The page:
1 mile: 5:38 (September 2018)

            5K: 20:23 (March 2018)

            10K: 42:11 (May 2018)

            Half: 1:31:19.5* (2019 Mt Charleston Marathon)

            Marathon 3:05:22.9* (2019 Mt Charleston Marathon)

            Annual Miles 1,892.7 miles

            *downhill course with 5,126 ft net drop and 30F temp change. 

             

            2019 Goal: Get into the 4/19/21 marathon

             

            Joann Y


              Any advice on how to handle pacing without GPS? I've always been able to use GPS and all I've heard is Chicago GPS is wonky for a lot of the race. Targeting a 3:07 so I can't exactly hang with a pace group. I think my target pace is around a 7:08 and the 3:05 group will be going a little faster than that. Should I plan for a fade towards the end and try to hang with them for the majority of the race?

               

              I've raced Chicago a few times and yep, gps is mostly useless. My suggestion is to turn off any autolap settings on your watch and manually push the lap button at each mile marker. This will at least let you know what your mile splits are during the race and after. I think it would be smarter to start with the 3:10 pace group and keep things under control until you get to a point where you just feel ready to ditch the pace group. That's how I've done it the last 2 times at Chicago and it's worked out great. Keeps you steady and in control to start when you need to be conserving energy.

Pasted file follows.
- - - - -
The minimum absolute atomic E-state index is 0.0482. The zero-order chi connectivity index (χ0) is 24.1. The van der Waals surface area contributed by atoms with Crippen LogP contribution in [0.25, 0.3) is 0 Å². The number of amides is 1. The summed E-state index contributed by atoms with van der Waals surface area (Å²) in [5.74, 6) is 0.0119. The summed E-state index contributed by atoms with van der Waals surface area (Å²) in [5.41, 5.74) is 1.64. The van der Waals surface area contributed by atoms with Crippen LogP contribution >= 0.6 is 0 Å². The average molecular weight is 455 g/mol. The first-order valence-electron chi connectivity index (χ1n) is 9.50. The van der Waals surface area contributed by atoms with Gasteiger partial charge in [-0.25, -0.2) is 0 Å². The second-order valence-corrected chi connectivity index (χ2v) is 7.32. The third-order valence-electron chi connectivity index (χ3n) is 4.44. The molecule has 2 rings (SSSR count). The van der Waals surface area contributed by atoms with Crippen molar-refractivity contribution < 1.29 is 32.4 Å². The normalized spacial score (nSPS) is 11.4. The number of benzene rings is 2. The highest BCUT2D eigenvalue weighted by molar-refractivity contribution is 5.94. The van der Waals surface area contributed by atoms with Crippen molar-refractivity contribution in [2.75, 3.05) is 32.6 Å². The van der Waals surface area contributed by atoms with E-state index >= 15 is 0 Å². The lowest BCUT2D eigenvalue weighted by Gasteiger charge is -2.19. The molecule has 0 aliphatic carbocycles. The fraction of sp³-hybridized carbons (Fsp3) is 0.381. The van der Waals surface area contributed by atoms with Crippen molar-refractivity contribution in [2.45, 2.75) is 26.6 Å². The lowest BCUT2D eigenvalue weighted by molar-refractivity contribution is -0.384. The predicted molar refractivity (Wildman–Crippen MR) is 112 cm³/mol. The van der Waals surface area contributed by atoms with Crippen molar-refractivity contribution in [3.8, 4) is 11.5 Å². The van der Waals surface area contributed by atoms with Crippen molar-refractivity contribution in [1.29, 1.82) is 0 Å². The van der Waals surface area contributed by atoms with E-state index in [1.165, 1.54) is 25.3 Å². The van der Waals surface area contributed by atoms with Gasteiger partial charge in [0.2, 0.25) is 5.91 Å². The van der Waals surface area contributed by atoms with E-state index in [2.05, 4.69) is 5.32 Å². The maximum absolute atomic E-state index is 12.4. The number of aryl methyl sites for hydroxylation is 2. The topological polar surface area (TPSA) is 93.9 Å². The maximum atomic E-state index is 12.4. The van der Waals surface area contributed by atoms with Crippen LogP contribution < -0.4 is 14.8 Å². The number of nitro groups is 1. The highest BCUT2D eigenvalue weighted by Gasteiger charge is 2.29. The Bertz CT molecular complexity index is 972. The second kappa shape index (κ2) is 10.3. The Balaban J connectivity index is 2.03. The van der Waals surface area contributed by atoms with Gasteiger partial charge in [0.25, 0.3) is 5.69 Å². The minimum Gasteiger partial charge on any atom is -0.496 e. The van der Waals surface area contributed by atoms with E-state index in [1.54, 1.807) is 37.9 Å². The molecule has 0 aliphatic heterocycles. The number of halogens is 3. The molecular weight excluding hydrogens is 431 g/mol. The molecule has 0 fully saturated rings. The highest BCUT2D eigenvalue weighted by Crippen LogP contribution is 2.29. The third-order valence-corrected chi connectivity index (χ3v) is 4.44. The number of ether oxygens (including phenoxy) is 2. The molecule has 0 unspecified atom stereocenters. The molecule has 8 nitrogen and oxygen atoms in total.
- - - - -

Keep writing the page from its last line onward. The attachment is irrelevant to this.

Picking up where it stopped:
Brewing Runner


              CIM FanBoi

                 

                I've raced Chicago a few times and yep, gps is mostly useless. My suggestion is to turn off any autolap settings on your watch and manually push the lap button at each mile marker. This will at least let you know what your mile splits are during the race and after. I think it would be smarter to start with the 3:10 pace group and keep things under control until you get to a point where you just feel ready to ditch the pace group. That's how I've done it the last 2 times at Chicago and it's worked out great. Keeps you steady and in control to start when you need to be conserving energy.

                 

                There are mile markers at Chicago? That's helpful. I only saw something saying 5K markers so I was a little concerned.

                1 mile: 5:38 (September 2018)

                5K: 20:23 (March 2018)

                10K: 42:11 (May 2018)

                Half: 1:31:19.5* (2019 Mt Charleston Marathon)

                Marathon 3:05:22.9* (2019 Mt Charleston Marathon)

                Annual Miles 1,892.7 miles

                *downhill course with 5,126 ft net drop and 30F temp change. 

                 

                2019 Goal: Get into the 4/19/21 marathon

                 

                Joann Y


                   

                  There are mile markers at Chicago? That's helpful. I only saw something saying 5K markers so I was a little concerned.

                   

                  Definitely mile markers! It's a great race. I hope you enjoy it as much as I do! Did you decide where you are staying? Chinatown? I have some local breweries/brewpubs I can suggest in the Pilsen neighborhood if you are interested.